Then, when I was down at the college, I had a small consulting business that I was starting to build where I was working with small and medium sized businesses. A lot of small businesses can’t afford a full-time (human resource) person, so I was sometimes hiring people, for example. Another time, I helped do a policy manual for a company. I also helped a company to evaluate employees because employees were wanting a raise, but they didn’t know how to justify it.
I even worked with someone to get an artist, so that they could get a logo made – just little things like that. It was just starting to develop and then my biggest contract was with Careers: The Next Generation. That involved going into schools and talking to kids about considering careers and trades.
What do you do when you’re not working?
I like to golf, and I haven’t downhill skied much since I started this job. But when I have time I like to ski and curl.
Is there a time in your life that you remember most fondly?
One of them is coming to Fairview for the 4-H camp. It was probably the first real small-town rural experience for me and my first swim meet was also in Fairview. There must have been something about Fairview and the Peace County because of all the places I’ve lived, living in the Peace Country was my most memorable growing up. It’s sort of a general memory, but certainly were some of my most happy times in my life.
What’s the most important thing you’d like people to know about you?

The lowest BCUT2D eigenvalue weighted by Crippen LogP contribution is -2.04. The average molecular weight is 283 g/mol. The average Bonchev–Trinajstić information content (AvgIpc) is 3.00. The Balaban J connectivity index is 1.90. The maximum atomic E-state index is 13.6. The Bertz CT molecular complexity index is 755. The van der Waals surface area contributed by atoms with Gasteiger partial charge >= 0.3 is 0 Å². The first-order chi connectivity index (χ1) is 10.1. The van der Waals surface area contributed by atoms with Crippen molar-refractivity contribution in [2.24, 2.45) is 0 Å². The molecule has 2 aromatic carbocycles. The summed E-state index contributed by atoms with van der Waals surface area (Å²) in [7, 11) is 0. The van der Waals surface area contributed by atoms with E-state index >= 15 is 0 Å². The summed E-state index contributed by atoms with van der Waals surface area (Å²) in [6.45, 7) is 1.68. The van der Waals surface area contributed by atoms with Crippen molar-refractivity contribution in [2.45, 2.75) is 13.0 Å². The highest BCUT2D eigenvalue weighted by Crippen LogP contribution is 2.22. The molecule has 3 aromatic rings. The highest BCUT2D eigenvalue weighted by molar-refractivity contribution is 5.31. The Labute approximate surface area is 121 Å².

I’m pretty approachable, but I’d like to think they already know that. I think the most important thing is that I’m a ‘what you see is what you get’ type person. I like to be the same person no matter where you meet me or what the circumstances may be. I am fairly down-to-earth and I absolutely like being around people. That’s my happy zone.
What are some of your defining moments?
Well, in this ministry, we got the Royalty Review done and, while you can’t do anything where everybody is going to be happy, people generally were happy about it and felt that it was well done. So, I was happy because that was a big risk for our government, as well as myself to do this, especially as the downturn in oil was happening, but on the other hand it turned out to be the best time to look at the industry in a new light and how can we move the energy industry forward for Alberta.
Also, the Climate Leadership Plan; it all kind of fits together and that’s going to help our industry be more competitive in the world. So, doing that, we were able to get the approval for the Trans Mountain Pipeline. Being able, as a team and our government, to push the Federal government to get this pipeline built has been a good story. We still need to get it built, but I’m highly confident that it’s going to go through, and it’s good for us. Given that our only customer is to the south, we need to diversify a lot and I think some of the moves that (US President) Trump has been making lately shows us that we need to have better control over our resources and have other markets besides the US.
However, above all else, my most defining moment and greatest achievement is being a parent and watching my kids grow up into nice people.